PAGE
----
marineman
Newly Registered
Posts: 3
Joined: Fri Jan 30, 2009 8:35 pm
Location: Dayton, Oh

ground cover in difficult area

Hi all,

I am a new homeowner, single male, large, hilly yard with a small creek running through the backyard. I was hoping to get some advice from you garden geniuses as I'd like to add a touch (not full out because I can't afford such a thing) of Japanese or Mediterranean garden appeal to the yard, and I have a bad case of "bachelorism" when it comes to gardening. My first project this spring will be outlining my creek banks. It is relatively steep going to the band, then sharply drops about 2' in most areas to the bed of the creek, which usually has a few inches of water, but in heavy rain raises up to 5-6' of water. It is a mowing nightmare, so I want to eliminate the need and also beautify the area in a natural way. Does anyone have advice for a nice ground cover that will withstand full sun, the potential for occasional high, fast moving water?

I'm currently toying with:
Crownvetch Penngift
Mother of Thyme
Prunella Freelander
Chamomile
Sagina

I should aslo add that the area seems to be very weed and grass-prone sue to the constant moisture, and sun, so I'd like something that will choke out other plants as well.

Thanks in advance!!

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applestar
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Joined: Thu May 01, 2008 11:21 pm
Location: Zone 6, NJ (3/M)4/E ~ 10/M

IMHO, best choice in a situation like you describe would be a selection of native plants, that would be able to survive the conditions given without taking over the area (i.e. needing extra maintenance), as well as add to natural conservation of wildlife. That said, I'm not familiar enough to recommend anything, but folks in the Native Plant forum might. Good luck. :wink:

cynthia_h
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Location: El Cerrito, CA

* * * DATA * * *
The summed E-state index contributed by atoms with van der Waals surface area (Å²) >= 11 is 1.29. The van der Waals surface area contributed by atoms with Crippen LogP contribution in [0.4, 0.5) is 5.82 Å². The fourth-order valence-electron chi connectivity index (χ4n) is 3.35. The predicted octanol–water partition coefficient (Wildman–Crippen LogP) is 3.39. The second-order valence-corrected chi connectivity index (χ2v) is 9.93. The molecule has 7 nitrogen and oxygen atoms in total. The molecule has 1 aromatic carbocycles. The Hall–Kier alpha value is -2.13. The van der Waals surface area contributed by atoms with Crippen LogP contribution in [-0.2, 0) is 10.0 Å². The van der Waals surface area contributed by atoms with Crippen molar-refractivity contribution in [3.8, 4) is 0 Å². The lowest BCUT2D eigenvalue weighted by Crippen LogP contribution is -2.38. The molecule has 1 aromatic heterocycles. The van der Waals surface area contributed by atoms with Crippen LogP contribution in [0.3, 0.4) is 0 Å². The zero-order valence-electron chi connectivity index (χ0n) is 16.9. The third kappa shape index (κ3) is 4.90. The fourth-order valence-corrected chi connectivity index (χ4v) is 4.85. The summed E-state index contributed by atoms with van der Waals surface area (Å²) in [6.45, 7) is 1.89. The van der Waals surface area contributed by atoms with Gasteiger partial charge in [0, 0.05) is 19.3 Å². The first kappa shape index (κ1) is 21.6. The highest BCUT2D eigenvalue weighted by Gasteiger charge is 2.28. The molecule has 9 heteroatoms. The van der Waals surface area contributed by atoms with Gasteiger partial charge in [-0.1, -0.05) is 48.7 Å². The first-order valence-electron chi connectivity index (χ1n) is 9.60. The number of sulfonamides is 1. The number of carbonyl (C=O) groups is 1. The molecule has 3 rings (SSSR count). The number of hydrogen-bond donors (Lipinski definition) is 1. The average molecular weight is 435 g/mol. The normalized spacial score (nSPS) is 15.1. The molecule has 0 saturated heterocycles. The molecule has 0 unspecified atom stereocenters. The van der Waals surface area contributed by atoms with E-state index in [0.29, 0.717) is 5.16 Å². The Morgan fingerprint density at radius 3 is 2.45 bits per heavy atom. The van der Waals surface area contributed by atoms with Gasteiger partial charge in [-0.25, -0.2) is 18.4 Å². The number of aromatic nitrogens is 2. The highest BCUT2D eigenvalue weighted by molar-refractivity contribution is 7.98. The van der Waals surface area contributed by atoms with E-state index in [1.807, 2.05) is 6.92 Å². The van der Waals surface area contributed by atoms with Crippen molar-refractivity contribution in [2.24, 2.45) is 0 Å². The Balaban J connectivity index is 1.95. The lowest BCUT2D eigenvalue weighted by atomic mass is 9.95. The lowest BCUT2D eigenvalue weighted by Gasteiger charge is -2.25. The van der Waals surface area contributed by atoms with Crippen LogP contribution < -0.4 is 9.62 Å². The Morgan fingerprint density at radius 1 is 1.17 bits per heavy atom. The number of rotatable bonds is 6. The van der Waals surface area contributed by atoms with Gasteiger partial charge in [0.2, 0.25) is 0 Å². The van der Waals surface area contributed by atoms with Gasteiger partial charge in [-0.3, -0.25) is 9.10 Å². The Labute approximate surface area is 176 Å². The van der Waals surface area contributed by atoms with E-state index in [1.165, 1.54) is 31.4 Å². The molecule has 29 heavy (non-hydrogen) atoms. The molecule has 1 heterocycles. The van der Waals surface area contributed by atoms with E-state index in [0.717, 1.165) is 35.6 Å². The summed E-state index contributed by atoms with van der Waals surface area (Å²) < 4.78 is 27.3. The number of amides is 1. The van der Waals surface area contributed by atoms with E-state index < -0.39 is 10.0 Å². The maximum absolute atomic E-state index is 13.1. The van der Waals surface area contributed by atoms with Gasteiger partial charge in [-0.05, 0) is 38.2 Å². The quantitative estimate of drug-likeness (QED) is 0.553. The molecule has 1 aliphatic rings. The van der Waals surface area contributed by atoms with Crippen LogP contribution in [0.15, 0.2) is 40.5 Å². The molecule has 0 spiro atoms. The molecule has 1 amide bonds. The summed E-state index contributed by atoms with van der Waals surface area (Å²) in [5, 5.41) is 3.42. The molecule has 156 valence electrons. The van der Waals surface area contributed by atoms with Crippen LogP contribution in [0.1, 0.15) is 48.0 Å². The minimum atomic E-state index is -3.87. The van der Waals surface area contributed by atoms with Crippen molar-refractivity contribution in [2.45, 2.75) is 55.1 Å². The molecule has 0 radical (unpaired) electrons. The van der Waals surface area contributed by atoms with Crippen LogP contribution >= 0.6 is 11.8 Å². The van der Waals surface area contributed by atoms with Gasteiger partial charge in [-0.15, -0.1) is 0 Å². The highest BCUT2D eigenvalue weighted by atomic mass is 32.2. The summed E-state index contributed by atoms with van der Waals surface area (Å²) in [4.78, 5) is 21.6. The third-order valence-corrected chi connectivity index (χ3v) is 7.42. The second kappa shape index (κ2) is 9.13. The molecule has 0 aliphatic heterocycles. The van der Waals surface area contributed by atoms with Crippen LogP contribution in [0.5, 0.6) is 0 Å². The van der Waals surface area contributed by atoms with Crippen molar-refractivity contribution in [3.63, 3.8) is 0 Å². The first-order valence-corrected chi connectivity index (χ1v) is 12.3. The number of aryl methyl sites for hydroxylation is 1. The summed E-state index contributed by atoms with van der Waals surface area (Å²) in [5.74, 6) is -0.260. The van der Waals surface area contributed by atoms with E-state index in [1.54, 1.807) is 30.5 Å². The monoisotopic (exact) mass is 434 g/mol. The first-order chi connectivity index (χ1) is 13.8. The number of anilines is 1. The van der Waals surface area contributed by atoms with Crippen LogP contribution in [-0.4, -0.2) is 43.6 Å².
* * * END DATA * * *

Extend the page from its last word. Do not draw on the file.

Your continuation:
Marineman, welcome to The Helpful Gardener.

Do I read you rightly, that you served in the USMC? If so, thank you so much for your service.

I'm not very knowledgeable on ground covers (having no ground to cover...) but recently referred another Ohio gardener to Native Plant societies as well! (I don't know, applestar...we gotta quit meeting like this... :wink: )

Surely there's some prairie short grass that would do beautifully in your area? (I know that Illinois is thought of as the great prairie, but open spaces in the Old Northwest might all be hospitable to such species.)

Let me see if I can find that thread. I gave her some very specific advice--on a day when my brain was much more in gear than it is today--so...

back soon.

Cynthia H.
Sunset Zone 17, USDA Zone 9

Oh, yes: I removed your identical duplicate post from the other location so that all responses will be together here, in the Landscaping Forum, where ground-cover people are more likely to look.

cynthia_h
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Posts: 7501
Joined: Tue May 06, 2008 11:02 pm
Location: El Cerrito, CA

Here was the other post:

https://www.helpfulgardener.com/forum/viewtopic.php?p=57945

I hope you find a suitable plant or combination of plants soon; planting time will be here soon (well, maybe not soon enough for people dealing with ice storms, power outages, broken trees...)

Cynthia

marineman
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Posts: 3
Joined: Fri Jan 30, 2009 8:35 pm
Location: Dayton, Oh

Thanks for the advice, but does anyone know anything about how the ground covers I mentioned will hold up to the current then may get from the creek? It looks like Mother of Thyme is the way to go if it can handle the water issues.

bullthistle
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Joined: Sun Feb 24, 2008 3:26 pm
Location: North Carolina

Personally I would stay away from crown vetch cause their roots go to China, especially if they spread into areas you don't want them to. Some of the basics might work, periwinkle, pachistima, Japanese spurge or even try a woody shrub, Potentilla Kay Dykes, it came from bogs and has yellow blooms all summer and it reaches a height of 24".

marineman
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Posts: 3
Joined: Fri Jan 30, 2009 8:35 pm
Location: Dayton, Oh

I will definitely be planting some bushes, grasses, etc to compliment the groundcover, but my main concern in to leave the natural look of the creek undisturbed while replacing grass with something that won't need mowed due to the difficult terrain.

MagnoliaMan
Cool Member
Posts: 69
Joined: Tue Nov 18, 2008 9:15 pm

Might be creating a monster...

I am somewhat hesitant recommending this tough and sometimes invasive plant, but do a little research on Houttuynia cordata 'Chameleon'. It is tenacious, with attractive foliage and loves water, but will live with drier conditions. Has its best color in full sun.

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